Cervical cancer is the most common cancer in Haiti and the leading cause of cancer death in Haitian women, with an estimated 1,500 deaths annually. In fact, Haiti has the highest reported incidence of cervical cancer of any country in the world, with 94 cases per 100,000 women—50 times higher than the rate in the United States. This disease is preventable, but women in Haiti have not benefited from Pap test screening due to a lack of trained pathologists and a poor healthcare infrastructure. There is no radiation therapy and limited chemotherapy available, and surgical interventions do not meet current standards of care. The result is that 90% of Haitians have no access to cancer treatment. The remaining 10%, i.e., those who can afford it, go to places like neighboring Havana or Miami for their care.
In developing economies like Haiti’s, the WHO recommends using Visual Inspection with Acetic Acid (VIA) or Visual Inspection with Lugol's Iodine (VILI), followed by cryotherapy if suspicious cervical lesions are visible, also known as the low-cost “see and treat” method. Not only can VIA detect early dysplastic, or precancerous lesions, it also has the advantage that the procedure can be performed by nurses, with treatment offered the same day. VIA has been successfully introduced into many developing countries with great success—including by International Medical Corps in 11 health facilities in Kenya currently, in close partnership with CureCervicalCancer (CCC) and generous donors.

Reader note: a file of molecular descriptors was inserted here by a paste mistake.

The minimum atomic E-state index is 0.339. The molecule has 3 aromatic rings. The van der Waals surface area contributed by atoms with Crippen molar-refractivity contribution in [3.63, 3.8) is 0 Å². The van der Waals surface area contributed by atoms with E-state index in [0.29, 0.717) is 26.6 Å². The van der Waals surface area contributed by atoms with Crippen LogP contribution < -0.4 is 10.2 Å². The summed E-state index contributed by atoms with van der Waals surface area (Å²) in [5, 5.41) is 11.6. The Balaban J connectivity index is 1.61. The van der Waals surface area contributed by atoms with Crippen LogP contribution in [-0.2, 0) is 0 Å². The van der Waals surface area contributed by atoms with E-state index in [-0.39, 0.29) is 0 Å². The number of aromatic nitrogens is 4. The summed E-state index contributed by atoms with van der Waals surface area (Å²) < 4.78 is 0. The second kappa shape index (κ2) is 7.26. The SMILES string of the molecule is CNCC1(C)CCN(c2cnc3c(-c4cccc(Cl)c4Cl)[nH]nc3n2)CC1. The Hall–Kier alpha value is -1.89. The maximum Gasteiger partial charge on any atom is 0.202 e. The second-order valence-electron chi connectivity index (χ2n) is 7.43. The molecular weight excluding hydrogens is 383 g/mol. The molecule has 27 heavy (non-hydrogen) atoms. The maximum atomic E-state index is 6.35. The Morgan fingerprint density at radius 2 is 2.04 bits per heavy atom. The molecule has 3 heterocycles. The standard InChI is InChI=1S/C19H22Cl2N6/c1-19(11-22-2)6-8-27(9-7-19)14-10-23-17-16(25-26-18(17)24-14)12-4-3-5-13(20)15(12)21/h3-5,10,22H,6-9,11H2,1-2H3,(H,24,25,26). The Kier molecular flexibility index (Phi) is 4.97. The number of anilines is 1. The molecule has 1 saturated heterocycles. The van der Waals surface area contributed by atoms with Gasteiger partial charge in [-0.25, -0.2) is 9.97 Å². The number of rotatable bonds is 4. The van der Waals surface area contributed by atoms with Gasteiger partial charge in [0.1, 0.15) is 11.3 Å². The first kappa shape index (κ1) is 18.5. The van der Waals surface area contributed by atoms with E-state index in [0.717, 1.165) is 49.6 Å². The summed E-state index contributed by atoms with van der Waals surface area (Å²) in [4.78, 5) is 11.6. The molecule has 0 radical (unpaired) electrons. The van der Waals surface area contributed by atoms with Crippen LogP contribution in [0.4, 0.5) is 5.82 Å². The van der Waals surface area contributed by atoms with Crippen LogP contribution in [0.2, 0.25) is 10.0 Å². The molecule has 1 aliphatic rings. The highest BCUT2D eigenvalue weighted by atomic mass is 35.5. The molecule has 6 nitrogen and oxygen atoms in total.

International Medical Corps Nurse Marie-Anne is one of the nurses in Haiti who has become certified in “see and treat.” She is a young, passionate and hardworking woman who grew up and works in Cap-Haitien, the center of International Medial Corps operations. Anne mentioned that when she was young, she was not interested in health care and nursing. She only developed her passion for this work after she moved to Port-au-Prince and finished high school. She now dedicates her career to caring for every patient with kindness and compassion.
Anne is the current Cervical Cancer Program Director for International Medical Corps in Haiti and does tremendous work to ensure the program’s success. Our ultimate goal in this Haiti program is to educate and train dedicated and competent local healthcare professionals, so that they become trainers themselves to expand the “see and treat” method. This train-the-trainer model allows International Medical Corps to expand its reach and save the lives of thousands of women who would have otherwise died from a fatal, pervasive and preventable disease. In early summer, in partnership with CCC, Anne led cervical cancer screening and treatment training for healthcare professionals from various hospitals and clinics in north and north-west Haiti.
This program—and Marie-Anne’s competence—is an excellent example of International Medical Corps’ mission to save lives and implement sustainable programs.
It is with the help of GlobalGiving and other donors that we are able to continue these life-saving programs and deliver necessary care to Haitian women and their families. Thank you so much for your continued support.